Prenatal transmission of BPA is a major concern, coming over and above the effects on infants and young children caused by BPA in materials in contact with foods. Recent research indicates that BPA at low environmentally relevant levels can cross the human placenta, thus increasing the need to protect pregnant women and their unborn children. (Source: Balakrishnan B, Henare K, Thorstensen EB et al. Transfer of bisphenol A across the human placenta. Am J Obstet Gynecol 2010; 202:393.el-7.)
UK scientists have cited the growing evidence that pre- and postnatal exposure to BPA is a factor in development of some cancers, in the same way that Diethylstilboestrol (DES) increased the breast cancer risk of women in later life. Both BPA and DES are man-made hormones called xeno-oestrogens. Breast Cancer UK and the USA Breast Cancer Fund are now leading campaigners for legislation to ban BPA, citing the primary interest of science and children’s health.
On the other hand, the European Group of Plastics is fighting hard against what they call “misuse” of the precautionary principle.
May 2010: Decisions of the upper and lower houses of Parliament in France. The French Parliament has approved the suspension of sales of polycarbonate feeding bottles containing Bisphenol A, as proposed by the French Senate in March. This ban includes the production, marketing, import and export of BPA for use in baby feeding bottles. A ban on feeding bottles containing BPA is in place in child-care centres in major French cities, including Paris. French Parliamentarians have called for an information campaign to inform pregnant women, and hoping for a total ban on the use of BPA in all containers of foods and drinks for children below 3 years of age. The French Food Safety Agency has called for a systematic labeling system to alert consumers to the presence of BPA, and warned against over-heating of containers because this can increase the risk of migration of BPA into foods and drinks.
May 2010: New study finds that exposure to Bisphenol A could alter hormone levels in males. Male infertility is a growing problem and various causes have been proposed. There are few studies on the effect on humans of BPA contained in polycarbonate baby feeding bottles and epoxy linings of food tins or cans: most data comes from studies on rodents. However, new research shows that concentrations of BPA in men’s urine can affect level of hormones, due to alterations in production or elimination of hormones, and that this may be a contributing factor to poorer sperm quality: http://pubs.acs.org/doi/abs/10.1021/es9028292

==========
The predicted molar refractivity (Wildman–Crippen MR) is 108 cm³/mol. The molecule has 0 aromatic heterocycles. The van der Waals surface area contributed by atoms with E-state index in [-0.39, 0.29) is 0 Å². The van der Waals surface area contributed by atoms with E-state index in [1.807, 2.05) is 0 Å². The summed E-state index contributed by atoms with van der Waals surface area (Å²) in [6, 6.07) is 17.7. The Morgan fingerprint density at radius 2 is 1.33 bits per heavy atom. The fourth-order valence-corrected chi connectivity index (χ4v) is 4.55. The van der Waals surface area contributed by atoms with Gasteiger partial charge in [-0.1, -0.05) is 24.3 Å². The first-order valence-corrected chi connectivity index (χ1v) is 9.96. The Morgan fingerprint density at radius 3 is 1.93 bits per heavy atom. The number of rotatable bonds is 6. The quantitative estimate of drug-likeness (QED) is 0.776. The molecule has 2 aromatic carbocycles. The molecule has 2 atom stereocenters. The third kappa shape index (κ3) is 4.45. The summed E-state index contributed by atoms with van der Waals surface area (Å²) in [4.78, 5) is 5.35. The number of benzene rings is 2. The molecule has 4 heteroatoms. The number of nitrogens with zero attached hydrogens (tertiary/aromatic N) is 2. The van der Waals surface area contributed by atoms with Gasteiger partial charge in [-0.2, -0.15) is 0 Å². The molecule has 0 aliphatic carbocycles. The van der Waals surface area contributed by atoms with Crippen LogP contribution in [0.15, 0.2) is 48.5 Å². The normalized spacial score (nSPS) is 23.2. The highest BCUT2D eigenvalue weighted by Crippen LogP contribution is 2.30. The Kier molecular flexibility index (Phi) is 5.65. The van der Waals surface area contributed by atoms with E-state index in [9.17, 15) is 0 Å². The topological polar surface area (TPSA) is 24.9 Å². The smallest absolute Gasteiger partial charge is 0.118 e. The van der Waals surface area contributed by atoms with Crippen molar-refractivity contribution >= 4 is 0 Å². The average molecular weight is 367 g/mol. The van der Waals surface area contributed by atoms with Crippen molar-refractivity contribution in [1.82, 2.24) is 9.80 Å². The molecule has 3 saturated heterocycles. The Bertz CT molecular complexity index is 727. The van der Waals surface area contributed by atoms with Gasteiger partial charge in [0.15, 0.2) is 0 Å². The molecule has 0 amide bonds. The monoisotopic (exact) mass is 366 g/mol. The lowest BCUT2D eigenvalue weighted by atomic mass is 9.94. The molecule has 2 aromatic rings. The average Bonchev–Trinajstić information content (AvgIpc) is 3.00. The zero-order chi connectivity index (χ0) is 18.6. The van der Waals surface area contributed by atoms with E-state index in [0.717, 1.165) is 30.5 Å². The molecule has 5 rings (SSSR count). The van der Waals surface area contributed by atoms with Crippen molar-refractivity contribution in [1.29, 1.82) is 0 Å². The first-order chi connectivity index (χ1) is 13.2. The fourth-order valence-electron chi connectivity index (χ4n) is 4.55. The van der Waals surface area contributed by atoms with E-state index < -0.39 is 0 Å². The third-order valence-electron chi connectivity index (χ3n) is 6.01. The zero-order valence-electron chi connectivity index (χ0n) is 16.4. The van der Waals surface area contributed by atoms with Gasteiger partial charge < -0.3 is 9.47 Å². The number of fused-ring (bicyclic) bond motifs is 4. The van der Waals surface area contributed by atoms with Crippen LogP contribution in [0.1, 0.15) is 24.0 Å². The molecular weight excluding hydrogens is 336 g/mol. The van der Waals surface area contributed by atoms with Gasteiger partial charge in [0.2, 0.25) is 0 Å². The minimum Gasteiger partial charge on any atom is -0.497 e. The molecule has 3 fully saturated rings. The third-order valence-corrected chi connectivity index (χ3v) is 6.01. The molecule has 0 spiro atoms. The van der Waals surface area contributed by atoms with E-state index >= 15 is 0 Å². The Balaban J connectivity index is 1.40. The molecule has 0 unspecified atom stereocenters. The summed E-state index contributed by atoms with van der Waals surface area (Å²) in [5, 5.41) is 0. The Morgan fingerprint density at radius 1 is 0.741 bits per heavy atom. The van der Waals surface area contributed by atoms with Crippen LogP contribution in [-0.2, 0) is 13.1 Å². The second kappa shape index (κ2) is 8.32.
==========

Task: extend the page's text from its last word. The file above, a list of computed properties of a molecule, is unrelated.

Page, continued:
March 2010: EFSA, the European Food Safety Authority, convened an international expert meeting on risks from BPA used in polycarbonate feeding bottles and epoxy linings of tins and cans. Denmark, France and Germany made presentations on work on assessment of health risks and on appraisal of research studies on toxicity of BPA on neurodevelopment. The draft EFSA Opinion on BPA will be discussed with global food safety bodies and reviewed in May for possible publication in June 2010.
This EFSA meeting reviewed the methodology of other studies to examine flaws that made the scientific conclusions questionable. One such study found that BPA does not damage the nervous system in rats: researchers in this study include staff of the American Chemistry Council and the Dow Chemical Company. The European plastics industry welcomed the study.
France has taken action while EFSA deliberates, because the European Union is well known for its prevarication and attempts to please the food and chemicals industry as well as consumers. On March 24 the French Senate called for a ban on the use of BPA in plastic feeding bottles until the French food safety authority delivers its verdict on the chemical. The European plastics industry has criticised the Senate’s decision, which has been sent to the National Assembly of the French Parliament.
Denmark has also taken action while waiting for EFSA to refine its position. As of July 1 2010, the Government of Denmark has introduced a temporary ban on the use of BPA in all materials in contact with food for children from 0-3 years. Denmark has thus exercised the Precautionary Principle after reviewing studies showing that exposure to even low levels of BPA could inhibit the learning capacity of children. The ban thus aims to protect babies and young children from the risks to the development of the brain and nervous system caused by exposure to BPA.
The ban proposed by the French Senate includes the production, importation, exportation and marketing of BPA for use in baby feeding bottles. It is important to note that feeding bottles and teats or nipples fall under the scope of the International Code of Marketing of Breast-milk Substitutes, adopted in 1981, which regulates all forms of promotion of these infant feeding products.